Charles Coryell and Linus Pauling, 1935.

Charles Coryell and Linus Pauling, 1935.

Charles Coryell worked as a research fellow at the Caltech lab with Pauling on the topic of magnetic susceptibilities, which were central to investigating chemical bonds.  (Coryell also later helped Pauling to construct a magnet for the Caltech labs, based on one already in place at Cornell.)

Edwin H. Buchman, according to a 1985 oral history interview, was self-supporting due to royalties from his synthesis of vitamin B1. Buchman told Pauling in May 1937 that he would assist Pauling “on any problem in which an organic chemist could be useful and for which extra space could be had.”

Once assembled, Pauling’s team helped him to refine his understanding of chemical structures and bonding as the time approached when he could produce a book-length treatment on the subject.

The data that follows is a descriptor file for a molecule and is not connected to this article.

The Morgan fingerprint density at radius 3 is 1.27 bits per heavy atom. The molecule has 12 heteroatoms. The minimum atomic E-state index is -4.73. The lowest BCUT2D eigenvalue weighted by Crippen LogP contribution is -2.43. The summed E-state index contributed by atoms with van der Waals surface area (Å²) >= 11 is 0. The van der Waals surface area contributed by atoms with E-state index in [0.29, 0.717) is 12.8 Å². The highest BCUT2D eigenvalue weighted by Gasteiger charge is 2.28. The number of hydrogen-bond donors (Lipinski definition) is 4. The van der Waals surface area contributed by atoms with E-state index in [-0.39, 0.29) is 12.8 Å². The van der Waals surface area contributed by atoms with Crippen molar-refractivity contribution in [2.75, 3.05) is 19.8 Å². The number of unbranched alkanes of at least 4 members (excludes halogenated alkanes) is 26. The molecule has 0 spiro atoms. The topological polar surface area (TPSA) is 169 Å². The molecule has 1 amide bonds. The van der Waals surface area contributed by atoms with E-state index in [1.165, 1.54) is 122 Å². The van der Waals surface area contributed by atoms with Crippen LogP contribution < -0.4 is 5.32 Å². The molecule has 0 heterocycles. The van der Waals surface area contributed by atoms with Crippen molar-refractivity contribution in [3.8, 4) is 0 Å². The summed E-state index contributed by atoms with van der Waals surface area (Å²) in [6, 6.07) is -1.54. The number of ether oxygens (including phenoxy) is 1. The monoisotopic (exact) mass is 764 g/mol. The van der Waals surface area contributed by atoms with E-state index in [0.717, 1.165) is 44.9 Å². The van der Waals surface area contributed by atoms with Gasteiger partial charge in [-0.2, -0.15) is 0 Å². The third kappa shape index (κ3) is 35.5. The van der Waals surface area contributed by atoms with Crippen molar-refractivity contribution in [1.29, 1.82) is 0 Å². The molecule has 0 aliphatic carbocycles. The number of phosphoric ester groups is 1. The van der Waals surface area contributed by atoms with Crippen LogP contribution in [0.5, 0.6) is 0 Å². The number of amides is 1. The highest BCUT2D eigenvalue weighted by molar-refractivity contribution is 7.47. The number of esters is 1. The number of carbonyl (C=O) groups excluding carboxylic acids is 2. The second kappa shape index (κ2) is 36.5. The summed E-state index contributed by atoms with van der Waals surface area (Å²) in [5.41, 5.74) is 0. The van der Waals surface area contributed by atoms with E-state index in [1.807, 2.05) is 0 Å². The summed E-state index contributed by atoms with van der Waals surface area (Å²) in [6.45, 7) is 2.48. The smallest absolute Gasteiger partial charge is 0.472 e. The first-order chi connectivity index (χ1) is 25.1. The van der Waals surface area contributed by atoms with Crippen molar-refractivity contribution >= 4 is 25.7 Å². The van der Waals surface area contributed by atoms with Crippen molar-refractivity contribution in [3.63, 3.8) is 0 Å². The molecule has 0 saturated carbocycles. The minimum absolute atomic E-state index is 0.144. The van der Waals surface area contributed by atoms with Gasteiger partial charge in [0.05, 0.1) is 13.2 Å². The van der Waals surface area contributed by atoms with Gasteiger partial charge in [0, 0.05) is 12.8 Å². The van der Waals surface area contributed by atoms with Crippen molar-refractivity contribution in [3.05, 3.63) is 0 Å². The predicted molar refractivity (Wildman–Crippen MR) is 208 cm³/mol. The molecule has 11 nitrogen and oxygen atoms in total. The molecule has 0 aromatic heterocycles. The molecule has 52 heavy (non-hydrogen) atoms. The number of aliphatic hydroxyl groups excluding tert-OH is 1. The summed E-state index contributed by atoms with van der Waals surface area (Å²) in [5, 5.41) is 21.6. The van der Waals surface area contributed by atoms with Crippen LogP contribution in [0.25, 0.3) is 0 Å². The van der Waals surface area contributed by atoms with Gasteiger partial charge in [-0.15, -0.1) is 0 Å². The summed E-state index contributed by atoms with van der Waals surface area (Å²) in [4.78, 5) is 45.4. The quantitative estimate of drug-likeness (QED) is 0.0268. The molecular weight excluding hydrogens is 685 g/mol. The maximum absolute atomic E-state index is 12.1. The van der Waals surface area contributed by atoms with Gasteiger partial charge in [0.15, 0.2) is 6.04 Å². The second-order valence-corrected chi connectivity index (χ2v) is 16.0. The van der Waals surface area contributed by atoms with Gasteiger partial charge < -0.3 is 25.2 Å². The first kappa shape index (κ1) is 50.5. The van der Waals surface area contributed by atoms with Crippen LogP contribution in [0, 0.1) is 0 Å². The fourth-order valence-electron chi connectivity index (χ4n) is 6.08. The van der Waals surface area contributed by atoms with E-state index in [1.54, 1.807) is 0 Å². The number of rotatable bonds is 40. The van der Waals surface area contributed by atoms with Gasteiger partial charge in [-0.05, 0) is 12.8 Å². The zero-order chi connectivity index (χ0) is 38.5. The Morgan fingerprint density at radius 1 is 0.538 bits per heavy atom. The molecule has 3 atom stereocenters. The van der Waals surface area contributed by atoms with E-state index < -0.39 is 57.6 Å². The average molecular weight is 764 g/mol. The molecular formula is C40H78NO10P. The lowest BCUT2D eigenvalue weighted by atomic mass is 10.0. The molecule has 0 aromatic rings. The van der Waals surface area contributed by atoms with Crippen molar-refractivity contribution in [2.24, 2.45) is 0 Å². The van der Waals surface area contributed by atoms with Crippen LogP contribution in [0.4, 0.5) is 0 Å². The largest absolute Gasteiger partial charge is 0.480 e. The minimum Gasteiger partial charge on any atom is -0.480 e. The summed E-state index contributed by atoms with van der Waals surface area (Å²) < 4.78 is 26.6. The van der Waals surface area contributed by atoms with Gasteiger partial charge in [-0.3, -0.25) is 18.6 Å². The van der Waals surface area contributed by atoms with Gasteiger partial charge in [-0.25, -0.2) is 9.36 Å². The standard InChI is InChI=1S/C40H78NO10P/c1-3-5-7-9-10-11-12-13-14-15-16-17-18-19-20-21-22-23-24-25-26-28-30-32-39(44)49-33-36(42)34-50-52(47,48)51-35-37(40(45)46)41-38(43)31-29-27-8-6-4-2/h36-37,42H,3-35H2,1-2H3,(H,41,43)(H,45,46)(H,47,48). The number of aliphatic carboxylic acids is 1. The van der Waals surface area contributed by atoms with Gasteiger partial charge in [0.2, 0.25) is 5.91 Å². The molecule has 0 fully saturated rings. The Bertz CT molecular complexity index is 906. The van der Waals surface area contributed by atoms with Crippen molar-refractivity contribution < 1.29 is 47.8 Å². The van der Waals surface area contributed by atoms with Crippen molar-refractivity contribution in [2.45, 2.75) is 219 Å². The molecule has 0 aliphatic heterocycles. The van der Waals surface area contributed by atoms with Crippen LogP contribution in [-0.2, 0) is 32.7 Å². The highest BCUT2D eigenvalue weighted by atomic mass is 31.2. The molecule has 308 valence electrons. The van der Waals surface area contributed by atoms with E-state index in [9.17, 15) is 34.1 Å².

Pauling’s First Hemoglobin Publications: Understanding Oxygen Binding

Pastel drawing of the hemoglobin structure, by Roger Hayward. 1964.

“You know, hemoglobin is a wonderful substance. I like it. It’s a red substance that brings color into the cheeks of girls, and in the course of my hemoglobin investigation I look about a good bit to appreciate it.”

– Linus Pauling, March 30, 1966

Seventy-five years ago, in 1935, Linus Pauling began publishing his research on the protein hemoglobin with a set of papers titled “The oxygen equilibrium of hemoglobin and its structural interpretation” appearing in Science and the Proceedings of the National Academy of Science .

In the fall Pauling extended this work and began collaborating with newly minted Caltech Ph. D. Charles Coryell, on the problem of the binding of oxygen to hemoglobin in the formation of the compound oxyhemoglobin. In April 1936, the duo published a paper specifically devoted to the subject, “The magnetic properties and structure of hemoglobin, oxyhemoglobin, and carbonmonoxyhemoglobin,” an important article which appeared in PNAS.